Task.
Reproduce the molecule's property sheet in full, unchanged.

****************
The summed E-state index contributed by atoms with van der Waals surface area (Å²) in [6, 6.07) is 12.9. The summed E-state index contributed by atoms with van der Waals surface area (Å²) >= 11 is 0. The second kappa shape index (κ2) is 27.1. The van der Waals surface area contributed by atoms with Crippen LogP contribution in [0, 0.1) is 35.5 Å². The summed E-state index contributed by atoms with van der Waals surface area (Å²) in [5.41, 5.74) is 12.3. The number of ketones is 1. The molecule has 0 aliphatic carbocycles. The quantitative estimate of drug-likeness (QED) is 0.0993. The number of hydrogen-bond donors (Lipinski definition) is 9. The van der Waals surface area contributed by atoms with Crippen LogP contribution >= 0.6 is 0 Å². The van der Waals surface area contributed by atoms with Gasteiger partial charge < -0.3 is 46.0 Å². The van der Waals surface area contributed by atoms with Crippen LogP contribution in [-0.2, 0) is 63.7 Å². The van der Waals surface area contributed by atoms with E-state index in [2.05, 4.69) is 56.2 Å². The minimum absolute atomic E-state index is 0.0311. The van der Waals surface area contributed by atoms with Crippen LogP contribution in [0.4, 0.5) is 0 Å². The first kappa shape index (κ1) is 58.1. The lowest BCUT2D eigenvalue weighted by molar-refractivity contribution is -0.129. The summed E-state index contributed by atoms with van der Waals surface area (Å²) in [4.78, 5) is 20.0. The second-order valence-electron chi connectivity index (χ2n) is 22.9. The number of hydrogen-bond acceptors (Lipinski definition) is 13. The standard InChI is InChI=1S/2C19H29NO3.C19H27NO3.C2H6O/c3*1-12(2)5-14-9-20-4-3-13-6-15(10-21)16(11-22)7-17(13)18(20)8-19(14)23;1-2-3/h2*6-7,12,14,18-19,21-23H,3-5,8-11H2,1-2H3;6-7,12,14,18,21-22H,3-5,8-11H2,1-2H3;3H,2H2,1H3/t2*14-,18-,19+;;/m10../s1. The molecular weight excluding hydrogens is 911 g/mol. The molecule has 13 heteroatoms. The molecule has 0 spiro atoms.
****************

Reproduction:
The summed E-state index contributed by atoms with van der Waals surface area (Å²) in [6, 6.07) is 12.9. The summed E-state index contributed by atoms with van der Waals surface area (Å²) >= 11 is 0. The second kappa shape index (κ2) is 27.1. The van der Waals surface area contributed by atoms with Crippen LogP contribution in [0, 0.1) is 35.5 Å². The summed E-state index contributed by atoms with van der Waals surface area (Å²) in [5.41, 5.74) is 12.3. The number of ketones is 1. The molecule has 0 aliphatic carbocycles. The quantitative estimate of drug-likeness (QED) is 0.0993. The number of hydrogen-bond donors (Lipinski definition) is 9. The van der Waals surface area contributed by atoms with Crippen LogP contribution >= 0.6 is 0 Å². The van der Waals surface area contributed by atoms with Gasteiger partial charge < -0.3 is 46.0 Å². The van der Waals surface area contributed by atoms with Crippen LogP contribution in [-0.2, 0) is 63.7 Å². The van der Waals surface area contributed by atoms with E-state index in [2.05, 4.69) is 56.2 Å². The minimum absolute atomic E-state index is 0.0311. The van der Waals surface area contributed by atoms with Crippen LogP contribution in [0.4, 0.5) is 0 Å². The first kappa shape index (κ1) is 58.1. The lowest BCUT2D eigenvalue weighted by molar-refractivity contribution is -0.129. The summed E-state index contributed by atoms with van der Waals surface area (Å²) in [4.78, 5) is 20.0. The second-order valence-electron chi connectivity index (χ2n) is 22.9. The number of hydrogen-bond acceptors (Lipinski definition) is 13. The standard InChI is InChI=1S/2C19H29NO3.C19H27NO3.C2H6O/c3*1-12(2)5-14-9-20-4-3-13-6-15(10-21)16(11-22)7-17(13)18(20)8-19(14)23;1-2-3/h2*6-7,12,14,18-19,21-23H,3-5,8-11H2,1-2H3;6-7,12,14,18,21-22H,3-5,8-11H2,1-2H3;3H,2H2,1H3/t2*14-,18-,19+;;/m10../s1. The molecular weight excluding hydrogens is 911 g/mol. The molecule has 13 heteroatoms. The molecule has 0 spiro atoms.